Live and Learn, Winter 2014


Winter 2014

President’s Message

To All Members and Friends of UOASL,

I hope this newsletter finds you enjoying your holiday season or recovering from it as the case may be. I hope you are all blessed with a wonderful beginning to our new year, 2014.

It was wonderful to see so many of you at the Annual Banquet at Orlando Gardens a couple weeks ago. The accompanying music on the harmonica by Arpad DeKallos was wonderful addition to an evening of great food and even better fellowship.

We had a couple new folks join us who expressed to me the wonder at being able to have an open conversation about issues involving their ostomy with people who really understood. That is why we all continue to do what we do!

The following week the WOCN of the year award was presented to Retta Sutterfield. See the pictures on the next page.
I want to thank those stepping off the board after serving us well. Thanks to Les Anderhub, Al Lincoln, and Marty Henricks. We welcome our new members Herschel Austin, Bill Kriete, and Shanan Rodgers. They will join us at our first Board Meeting in January.

One new development for the new year that we were not anticipating is losing our funding from the American Cancer Society. We have benefited from their generosity for quite a few years. They have been printing and mailing this newsletter as well as sending us postcard stamps to mail the monthly meeting notices. We received word that they had to make deep cuts.

Therefore we will be paying for the printing and postage. That being said, we don’t want anyone to have to read the newsletter on the computer if they are more comfortable reading a hard copy. If, however, you would like to receive the newsletter via email instead of the mail, just let us know.

Please do not hesitate to call or e-mail me (636) 916-3201 or

Mary Beth Akers,

President, UOA St. Louis


The Flu and What to Do

UOAA Update 7/13

The flu brings with it headaches, upset stomach, diarrhea, muscle
aches and pains!!!! The advice: plenty of fluids and rest in bed — this remains
sound medical advice for your general attack of the virus. But if your case
of the flu includes that “bug-a-boo” diarrhea, you may find the following
hints helpful.

For those with a colostomy, it is usually wise not to irrigate during this
time. Your intestine is really washing itself out. After diarrhea, you have a
sluggish colon for a few days, so again, “leave it alone.” Start irrigation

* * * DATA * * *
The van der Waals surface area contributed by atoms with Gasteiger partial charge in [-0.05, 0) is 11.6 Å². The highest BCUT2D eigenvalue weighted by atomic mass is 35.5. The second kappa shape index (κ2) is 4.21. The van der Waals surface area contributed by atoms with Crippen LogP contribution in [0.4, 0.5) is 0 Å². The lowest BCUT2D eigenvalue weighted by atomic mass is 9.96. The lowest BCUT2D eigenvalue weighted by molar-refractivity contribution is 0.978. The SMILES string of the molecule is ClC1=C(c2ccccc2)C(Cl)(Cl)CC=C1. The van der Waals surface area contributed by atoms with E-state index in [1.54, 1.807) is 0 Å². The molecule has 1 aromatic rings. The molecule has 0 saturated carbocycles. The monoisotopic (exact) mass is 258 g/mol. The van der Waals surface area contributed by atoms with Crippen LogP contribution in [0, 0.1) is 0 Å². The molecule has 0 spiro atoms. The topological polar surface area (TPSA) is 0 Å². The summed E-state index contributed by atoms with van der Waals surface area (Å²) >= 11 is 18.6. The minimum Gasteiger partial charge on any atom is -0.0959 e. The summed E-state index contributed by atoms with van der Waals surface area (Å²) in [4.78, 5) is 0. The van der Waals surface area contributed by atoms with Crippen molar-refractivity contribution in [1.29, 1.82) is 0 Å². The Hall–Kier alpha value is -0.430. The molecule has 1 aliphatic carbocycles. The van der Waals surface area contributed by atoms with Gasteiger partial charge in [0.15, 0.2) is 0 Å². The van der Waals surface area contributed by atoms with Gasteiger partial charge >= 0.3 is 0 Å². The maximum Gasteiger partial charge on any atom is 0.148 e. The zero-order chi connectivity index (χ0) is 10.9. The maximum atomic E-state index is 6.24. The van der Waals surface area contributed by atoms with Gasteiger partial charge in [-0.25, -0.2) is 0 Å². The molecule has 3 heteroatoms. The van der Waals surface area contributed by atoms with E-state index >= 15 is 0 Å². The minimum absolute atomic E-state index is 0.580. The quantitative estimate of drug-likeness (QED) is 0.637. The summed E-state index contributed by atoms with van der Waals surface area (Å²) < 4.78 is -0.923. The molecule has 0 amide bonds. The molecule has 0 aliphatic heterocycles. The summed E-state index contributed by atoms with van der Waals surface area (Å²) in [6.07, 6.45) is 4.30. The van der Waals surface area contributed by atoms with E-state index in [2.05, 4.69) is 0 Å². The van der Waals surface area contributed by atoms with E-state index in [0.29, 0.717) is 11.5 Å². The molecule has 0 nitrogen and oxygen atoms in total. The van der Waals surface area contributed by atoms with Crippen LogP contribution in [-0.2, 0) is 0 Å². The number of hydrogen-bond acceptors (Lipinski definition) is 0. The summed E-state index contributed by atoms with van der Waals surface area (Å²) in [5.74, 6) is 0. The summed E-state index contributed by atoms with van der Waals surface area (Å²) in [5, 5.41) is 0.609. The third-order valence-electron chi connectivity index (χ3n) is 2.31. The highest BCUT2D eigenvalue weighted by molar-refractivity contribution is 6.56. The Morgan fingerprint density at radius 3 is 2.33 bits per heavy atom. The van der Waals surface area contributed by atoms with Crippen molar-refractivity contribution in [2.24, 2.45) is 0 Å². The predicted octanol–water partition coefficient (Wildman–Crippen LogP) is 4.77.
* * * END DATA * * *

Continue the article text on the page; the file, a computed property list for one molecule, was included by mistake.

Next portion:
again after a few days when your colon has had a chance to return to normal.

For the ileostomate, diarrhea is a greater hazard. Along with the excess
water discharge, there is a loss of electrolytes and vitamins that are
necessary in maintaining good health. This loss is usually referred to as a
loss of fluid which, in turn, brings a state of dehydration. Therefore, you
must restore electrolyte balance. First, eliminate all solid food. Second,
obtain potassium safely and effectively from tea, bouillon and ginger ale.
Third, obtain sodium from saltine crackers or salted pretzels. Fourth, drink a
lot of water. Cranberry juice and orange juice also contain potassium,
while bouillon and tomato juice are good sources of sodium.

Vomiting also brings the threat of dehydration. If it is severe and
continuing, your doctor should be notified or go to the ER. You should know
also that diarrhea may be symptomatic of partial obstruction or an acute
attack of gastroenteritis. Since the treatment of these two entities is entirely
different, a proper diagnosis should be made as rapidly as possible if
obstruction is suspected because of localized cramping. Do not play
games. Remember — always call your physician unless you are 100 percent certain
of what you are doing.

For urostomates — be sure to keep electrolytes in balance by following
the general instructions for colostomies and ileostomies.

No ostomate should take medicine for pain or a laxative without the
physician’s order. Do not use antibiotics for colds or flu unless the doctor
orders it.

In colostomy patients, drugs or certain foods can cause constipation.
This can be prevented during a cold by drinking plenty of liquids.

Increased water intake in the ileostomate results in increased urine output
rather than increased water discharge through the appliance.
When returning to a normal diet, use fiber-free foods at first, then
gradually increase to regular, normal diet.


Annual Banquet

We had a wonderful turnout for the banquet at Orlando Gardens in Webster Groves.

Thanks to those who donated gifts for raffle: Jenny Hoffman from Coloplast, Jackie Kreitz, Nora Henricks, Betsy Naeger and Brenda Schulte.

Thanks to Betty and Marge for making our stocking favors. I’ll be hanging mine on my tree.

We were treated to some after-dinner entertainment by Arpad DeKallos on the harmonica (see photo above). The food was delicious and the fellowship even better.

Look for information in upcoming newsletters on the location of the banquet next year.


WOCN of the Year

On Dec. 10, the award was presented at the WOCN Holiday Party. This was the 12th year we presented the award to an ostomy nurse nominated by her peers or a member of our chapter. Congratulations to this year’s winner: Retta Sutterfield of Christian Hospital. She was indeed very surprised at the whole thing!